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Trauma and Creativity: How Your Experience Becomes Your Purpose

Tue, April 4th, 2023
7:30 pm
- 9:00 pm

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Mikel Jollett, author of “Hollywood Park,” musician, and frontman for the band, The Airborne Toxic Event, will present, “Trauma and Creativity: How Your Experience Becomes Your Purpose,” on Tuesday, April 4, at 7:30 p.m., on the Main Stage of the ‘62 Center. Free and open to the public. No tickets required. Audience members are required to wear masks.

In his talk, Jollett will discuss, “how despite our successes, we all carry trauma. Even if we haven’t used that word to describe our experiences, we each bear the burden of shame and guilt. And by simply being human, we all endure grief over those we’ve lost. Inside the highly-curated personas we’ve built, we have constructed monuments to this grief. These monuments lurk in our hearts and minds, unseen by our co-workers, friends, family and community. They may not even be apparent to ourselves. Yet these monuments make us into the people we are today. Ninety percent of the art in the world is an external manifestation of these internal monuments. And our stories, even the ones we don’t want to tell – especially the ones we don’t want to tell – are a gift. Healing from these scars, while harnessing their power, enables us to offer our true value to the world: as artists, as creators, as leaders, and as people. With his sharp wit and extraordinary vulnerability, Mikel constructs a road map that allows listeners to transform even the most challenging life experiences into opportunities for growth.”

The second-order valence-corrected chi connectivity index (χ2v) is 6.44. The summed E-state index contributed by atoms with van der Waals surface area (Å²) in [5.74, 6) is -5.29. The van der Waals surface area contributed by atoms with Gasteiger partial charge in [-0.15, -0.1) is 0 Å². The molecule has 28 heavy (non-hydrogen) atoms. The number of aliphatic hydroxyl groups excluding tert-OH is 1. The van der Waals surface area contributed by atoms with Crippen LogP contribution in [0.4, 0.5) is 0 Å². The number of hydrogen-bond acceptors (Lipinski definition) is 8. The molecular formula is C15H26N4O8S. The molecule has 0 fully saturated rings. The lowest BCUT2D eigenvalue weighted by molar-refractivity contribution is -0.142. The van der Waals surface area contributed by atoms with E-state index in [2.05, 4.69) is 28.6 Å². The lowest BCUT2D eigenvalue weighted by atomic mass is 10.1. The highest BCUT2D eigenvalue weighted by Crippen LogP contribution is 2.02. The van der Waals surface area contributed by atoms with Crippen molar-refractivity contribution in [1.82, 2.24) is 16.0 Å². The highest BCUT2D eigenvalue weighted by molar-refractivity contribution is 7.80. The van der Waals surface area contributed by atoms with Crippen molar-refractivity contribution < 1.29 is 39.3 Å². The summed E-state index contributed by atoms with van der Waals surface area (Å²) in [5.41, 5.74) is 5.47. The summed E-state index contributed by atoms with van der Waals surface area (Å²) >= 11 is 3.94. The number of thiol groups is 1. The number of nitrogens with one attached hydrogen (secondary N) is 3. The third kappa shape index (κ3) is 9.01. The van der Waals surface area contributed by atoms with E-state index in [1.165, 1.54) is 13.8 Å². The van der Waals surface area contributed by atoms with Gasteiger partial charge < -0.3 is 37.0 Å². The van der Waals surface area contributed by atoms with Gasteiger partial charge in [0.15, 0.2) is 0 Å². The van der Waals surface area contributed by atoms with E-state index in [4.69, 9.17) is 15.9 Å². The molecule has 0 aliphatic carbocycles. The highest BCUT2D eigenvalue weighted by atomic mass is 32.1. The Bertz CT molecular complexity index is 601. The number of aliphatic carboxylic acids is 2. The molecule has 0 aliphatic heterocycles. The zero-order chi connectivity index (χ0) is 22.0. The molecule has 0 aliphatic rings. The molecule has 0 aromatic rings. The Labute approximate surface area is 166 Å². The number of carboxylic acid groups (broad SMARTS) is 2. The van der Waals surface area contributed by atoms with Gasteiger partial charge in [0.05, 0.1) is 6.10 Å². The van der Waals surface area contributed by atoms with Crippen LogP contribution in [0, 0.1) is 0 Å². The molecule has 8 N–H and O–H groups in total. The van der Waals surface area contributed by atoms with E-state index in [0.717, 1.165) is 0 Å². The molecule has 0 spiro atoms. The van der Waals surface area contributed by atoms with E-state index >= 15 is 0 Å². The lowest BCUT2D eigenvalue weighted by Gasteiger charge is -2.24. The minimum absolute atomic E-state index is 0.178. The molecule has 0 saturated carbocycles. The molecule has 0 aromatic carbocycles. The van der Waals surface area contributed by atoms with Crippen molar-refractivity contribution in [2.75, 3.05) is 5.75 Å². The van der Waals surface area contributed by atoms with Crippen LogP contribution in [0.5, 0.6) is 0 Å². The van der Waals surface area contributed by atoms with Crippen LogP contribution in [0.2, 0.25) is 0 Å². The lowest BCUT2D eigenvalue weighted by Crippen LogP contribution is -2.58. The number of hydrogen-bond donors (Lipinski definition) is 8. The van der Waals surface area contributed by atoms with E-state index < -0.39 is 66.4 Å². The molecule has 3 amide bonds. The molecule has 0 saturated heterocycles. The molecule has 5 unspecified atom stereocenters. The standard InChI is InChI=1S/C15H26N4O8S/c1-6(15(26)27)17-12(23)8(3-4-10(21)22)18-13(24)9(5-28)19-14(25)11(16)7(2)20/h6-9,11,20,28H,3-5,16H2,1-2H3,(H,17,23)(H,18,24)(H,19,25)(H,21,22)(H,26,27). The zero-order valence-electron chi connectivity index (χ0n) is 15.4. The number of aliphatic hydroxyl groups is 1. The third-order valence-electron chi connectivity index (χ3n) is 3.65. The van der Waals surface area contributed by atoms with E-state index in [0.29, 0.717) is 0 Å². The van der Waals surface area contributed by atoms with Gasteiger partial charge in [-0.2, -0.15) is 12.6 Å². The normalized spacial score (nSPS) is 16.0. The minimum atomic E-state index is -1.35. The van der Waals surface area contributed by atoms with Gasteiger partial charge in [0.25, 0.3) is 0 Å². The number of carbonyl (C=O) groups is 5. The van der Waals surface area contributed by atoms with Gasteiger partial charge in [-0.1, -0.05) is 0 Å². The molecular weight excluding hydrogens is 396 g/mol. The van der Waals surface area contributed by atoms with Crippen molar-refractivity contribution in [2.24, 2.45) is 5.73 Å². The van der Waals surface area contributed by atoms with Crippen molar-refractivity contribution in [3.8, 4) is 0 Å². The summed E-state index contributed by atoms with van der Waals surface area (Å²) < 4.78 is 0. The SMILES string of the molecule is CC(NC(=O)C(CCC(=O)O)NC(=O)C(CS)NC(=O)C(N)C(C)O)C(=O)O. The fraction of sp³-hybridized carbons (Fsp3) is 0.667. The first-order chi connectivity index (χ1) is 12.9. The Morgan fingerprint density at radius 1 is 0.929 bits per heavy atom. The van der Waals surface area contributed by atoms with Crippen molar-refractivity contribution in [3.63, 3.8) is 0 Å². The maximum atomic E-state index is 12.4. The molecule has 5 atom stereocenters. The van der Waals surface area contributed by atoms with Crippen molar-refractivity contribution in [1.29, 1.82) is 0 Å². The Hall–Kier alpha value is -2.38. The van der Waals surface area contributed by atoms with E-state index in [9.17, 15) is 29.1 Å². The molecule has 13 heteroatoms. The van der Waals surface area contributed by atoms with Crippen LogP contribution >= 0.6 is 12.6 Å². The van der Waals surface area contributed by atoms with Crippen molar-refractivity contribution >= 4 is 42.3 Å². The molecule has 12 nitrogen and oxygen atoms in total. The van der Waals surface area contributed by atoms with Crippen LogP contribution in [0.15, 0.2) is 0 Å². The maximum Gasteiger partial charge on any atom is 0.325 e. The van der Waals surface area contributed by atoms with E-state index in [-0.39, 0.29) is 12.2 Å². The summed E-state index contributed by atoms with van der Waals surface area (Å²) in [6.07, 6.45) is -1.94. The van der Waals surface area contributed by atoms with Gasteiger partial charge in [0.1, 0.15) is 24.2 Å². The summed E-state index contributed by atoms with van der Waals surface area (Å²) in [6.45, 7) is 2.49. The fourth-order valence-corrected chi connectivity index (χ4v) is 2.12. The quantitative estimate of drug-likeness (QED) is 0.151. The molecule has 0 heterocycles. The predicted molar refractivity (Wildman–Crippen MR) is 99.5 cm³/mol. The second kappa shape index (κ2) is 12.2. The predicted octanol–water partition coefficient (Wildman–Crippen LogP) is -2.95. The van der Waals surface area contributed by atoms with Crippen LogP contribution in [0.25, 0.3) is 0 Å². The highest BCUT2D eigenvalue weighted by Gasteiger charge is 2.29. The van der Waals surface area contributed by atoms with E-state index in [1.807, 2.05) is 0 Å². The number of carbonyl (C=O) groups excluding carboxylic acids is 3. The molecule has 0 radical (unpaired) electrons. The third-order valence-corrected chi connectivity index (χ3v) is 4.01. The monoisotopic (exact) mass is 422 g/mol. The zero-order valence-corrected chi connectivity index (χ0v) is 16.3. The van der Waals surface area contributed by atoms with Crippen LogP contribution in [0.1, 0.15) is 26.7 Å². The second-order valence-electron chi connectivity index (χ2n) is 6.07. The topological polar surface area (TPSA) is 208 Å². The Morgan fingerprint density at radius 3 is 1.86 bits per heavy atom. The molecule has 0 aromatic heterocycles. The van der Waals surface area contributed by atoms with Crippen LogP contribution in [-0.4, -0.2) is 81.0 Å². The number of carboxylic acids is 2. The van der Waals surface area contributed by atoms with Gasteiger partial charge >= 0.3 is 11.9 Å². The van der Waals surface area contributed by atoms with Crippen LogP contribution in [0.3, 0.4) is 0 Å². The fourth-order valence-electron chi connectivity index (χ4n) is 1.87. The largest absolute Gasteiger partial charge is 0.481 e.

“Hollywood Park,” is his New York Times bestselling memoir of his tumultuous life. In his book, he details his childhood born in an infamous cult. He and his mother eventually escape to a life steeped in poverty, abuse, violence, alcoholism, and drug addiction. Music is his only solace on many nights. Jollett eventually reconnects with his ex-con, recovering heroin addict father and goes on to get a full scholarship to Stanford University. He travels the world as a music journalist, meeting his heroes (David Bowie and Robert Smith) who give him songwriting advice, which he then puts to use and eventually becomes the lead singer of the indie band, The Airborne Toxic Event.

Presented as the second in the Cohan Family Forum series on Mental Health and Trauma. Co-sponsored by the  Class of ‘71 Public Affairs Forum, the Lecture Committee, the Psychology Department and the Music Department. Other series events:

Free and Open to the Public. Masks are required.

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